Visit your health professional at least 4 to 6 weeks before your trip to check whether you need any vaccinations or other preventive measures. Country specific information and advice is published by the National Travel Health Network and Centre (NaTHNaC) on the TravelHealthPro website and by NHS (Scotland) on the fitfortravel website. Useful information and advice about healthcare abroad is also available on the NHS Choices website.

Foreign nationals are entitled to emergency medical treatment in Brazilian public hospitals. Public hospitals in Brazil, especially in major cities, tend to be crowded. Private hospitals will not accept you unless you can present evidence of sufficient funds or insurance. Make sure you have adequate travel health insurance and accessible funds to cover the cost of any medical treatment abroad and repatriation.

There has been an increase in reported cases of Hepatitis A in Sao Paulo over the last year. For more information and advice, see the Brazil country advice page and Hepatitis A factsheet from NaTHNaC.

There has been a increase in reported cases of yellow fever, particularly in the states of Rio de Janeiro, Sao Paulo and Minas Gerais. Visit the NaTHNaC website for information on yellow fever vaccination recommendations for British travellers. Please note that Rio de Janeiro state authorities recommend that all visitors to the state, including to the island of Ilha Grande, are vaccinated against yellow fever.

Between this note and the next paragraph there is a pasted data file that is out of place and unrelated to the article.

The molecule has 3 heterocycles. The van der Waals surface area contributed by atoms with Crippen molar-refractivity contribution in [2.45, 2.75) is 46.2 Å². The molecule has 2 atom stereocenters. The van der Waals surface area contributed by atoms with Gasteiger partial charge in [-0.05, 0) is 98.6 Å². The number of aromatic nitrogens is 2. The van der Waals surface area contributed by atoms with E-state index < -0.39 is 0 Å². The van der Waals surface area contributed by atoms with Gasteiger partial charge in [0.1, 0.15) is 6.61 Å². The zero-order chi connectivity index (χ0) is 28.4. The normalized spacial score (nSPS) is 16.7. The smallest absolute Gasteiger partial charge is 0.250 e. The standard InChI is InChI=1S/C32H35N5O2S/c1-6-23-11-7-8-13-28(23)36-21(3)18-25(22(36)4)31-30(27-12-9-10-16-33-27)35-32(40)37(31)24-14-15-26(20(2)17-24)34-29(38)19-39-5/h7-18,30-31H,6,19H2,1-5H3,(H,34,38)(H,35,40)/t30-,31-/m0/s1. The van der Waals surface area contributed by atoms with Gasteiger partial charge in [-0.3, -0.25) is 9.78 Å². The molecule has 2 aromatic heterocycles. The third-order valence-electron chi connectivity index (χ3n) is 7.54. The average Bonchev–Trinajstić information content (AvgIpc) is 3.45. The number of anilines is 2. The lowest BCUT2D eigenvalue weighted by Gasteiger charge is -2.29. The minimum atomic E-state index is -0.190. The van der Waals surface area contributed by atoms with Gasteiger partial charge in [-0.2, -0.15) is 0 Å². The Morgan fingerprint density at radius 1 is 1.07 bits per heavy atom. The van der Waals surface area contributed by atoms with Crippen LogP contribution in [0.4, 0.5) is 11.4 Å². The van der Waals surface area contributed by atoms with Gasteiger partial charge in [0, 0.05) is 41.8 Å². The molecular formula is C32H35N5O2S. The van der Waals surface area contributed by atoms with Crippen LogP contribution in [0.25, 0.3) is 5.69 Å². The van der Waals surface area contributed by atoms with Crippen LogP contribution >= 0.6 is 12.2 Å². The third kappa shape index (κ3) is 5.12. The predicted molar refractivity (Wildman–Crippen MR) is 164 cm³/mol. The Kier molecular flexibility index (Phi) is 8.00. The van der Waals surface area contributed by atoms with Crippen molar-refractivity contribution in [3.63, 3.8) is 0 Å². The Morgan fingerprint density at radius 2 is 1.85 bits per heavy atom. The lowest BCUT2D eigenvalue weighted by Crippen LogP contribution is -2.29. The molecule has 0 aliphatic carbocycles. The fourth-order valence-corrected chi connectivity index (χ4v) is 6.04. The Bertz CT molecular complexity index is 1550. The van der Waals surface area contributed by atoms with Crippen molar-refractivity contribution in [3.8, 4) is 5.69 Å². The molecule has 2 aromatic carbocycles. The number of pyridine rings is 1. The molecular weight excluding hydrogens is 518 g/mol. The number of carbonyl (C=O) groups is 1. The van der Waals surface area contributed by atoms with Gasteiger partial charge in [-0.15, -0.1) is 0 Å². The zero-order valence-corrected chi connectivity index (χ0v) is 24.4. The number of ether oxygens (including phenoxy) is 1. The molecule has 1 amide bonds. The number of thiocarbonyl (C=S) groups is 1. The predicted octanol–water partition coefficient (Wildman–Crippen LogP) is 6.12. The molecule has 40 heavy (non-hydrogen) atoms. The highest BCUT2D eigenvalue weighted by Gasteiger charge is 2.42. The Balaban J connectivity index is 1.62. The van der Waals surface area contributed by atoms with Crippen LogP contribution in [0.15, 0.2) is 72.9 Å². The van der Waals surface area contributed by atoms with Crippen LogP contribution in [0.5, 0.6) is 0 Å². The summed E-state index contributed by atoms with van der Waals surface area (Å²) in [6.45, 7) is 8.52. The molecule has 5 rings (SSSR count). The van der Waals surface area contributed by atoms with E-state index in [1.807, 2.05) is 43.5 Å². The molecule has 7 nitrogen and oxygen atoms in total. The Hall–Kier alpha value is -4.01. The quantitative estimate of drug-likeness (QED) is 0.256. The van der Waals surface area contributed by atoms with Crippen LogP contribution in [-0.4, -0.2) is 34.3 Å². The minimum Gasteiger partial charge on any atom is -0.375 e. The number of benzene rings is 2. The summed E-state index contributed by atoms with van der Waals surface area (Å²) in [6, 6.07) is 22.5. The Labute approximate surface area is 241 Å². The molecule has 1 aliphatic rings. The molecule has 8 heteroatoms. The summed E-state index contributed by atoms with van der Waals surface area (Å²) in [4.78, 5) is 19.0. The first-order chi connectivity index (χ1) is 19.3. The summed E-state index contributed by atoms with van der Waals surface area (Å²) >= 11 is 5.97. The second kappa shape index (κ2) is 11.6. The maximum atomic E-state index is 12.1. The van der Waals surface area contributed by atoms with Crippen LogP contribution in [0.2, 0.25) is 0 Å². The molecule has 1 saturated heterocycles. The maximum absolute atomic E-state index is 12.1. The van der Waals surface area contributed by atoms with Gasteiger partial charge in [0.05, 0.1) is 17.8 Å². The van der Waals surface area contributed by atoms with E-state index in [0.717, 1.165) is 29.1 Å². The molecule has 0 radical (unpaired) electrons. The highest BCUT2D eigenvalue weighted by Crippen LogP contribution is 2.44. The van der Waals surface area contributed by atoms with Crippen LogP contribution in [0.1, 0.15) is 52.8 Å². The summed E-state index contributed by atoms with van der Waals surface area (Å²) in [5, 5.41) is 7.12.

UK health authorities have classified Brazil as having a risk of Zika virus transmission. You should follow the advice of the National Travel Health Network and Centre.

Malaria is present in parts of the country

Dengue fever is particularly common during the rainy season (from November to March).

You should take steps to avoid being bitten by mosquitoes and for more information and advice, visit the NaTHNaC website.

The sun can be extremely strong and UV levels are higher than in the UK.

If you’re taking medication, take a good supply with you, as they may not be available locally. Bring a prescription or letter from your doctor confirming your requirement to carry the medication. Counterfeit drugs can also be an issue, so it’s always better to travel with your own supplies. Rules for carrying personal medication vary and can change, so check with the Brazilian Consulate before you travel.

If you need emergency medical assistance during your trip, dial 192 and ask for an ambulance. You should contact your insurance/medical assistance company promptly if you are referred to a medical facility for treatment.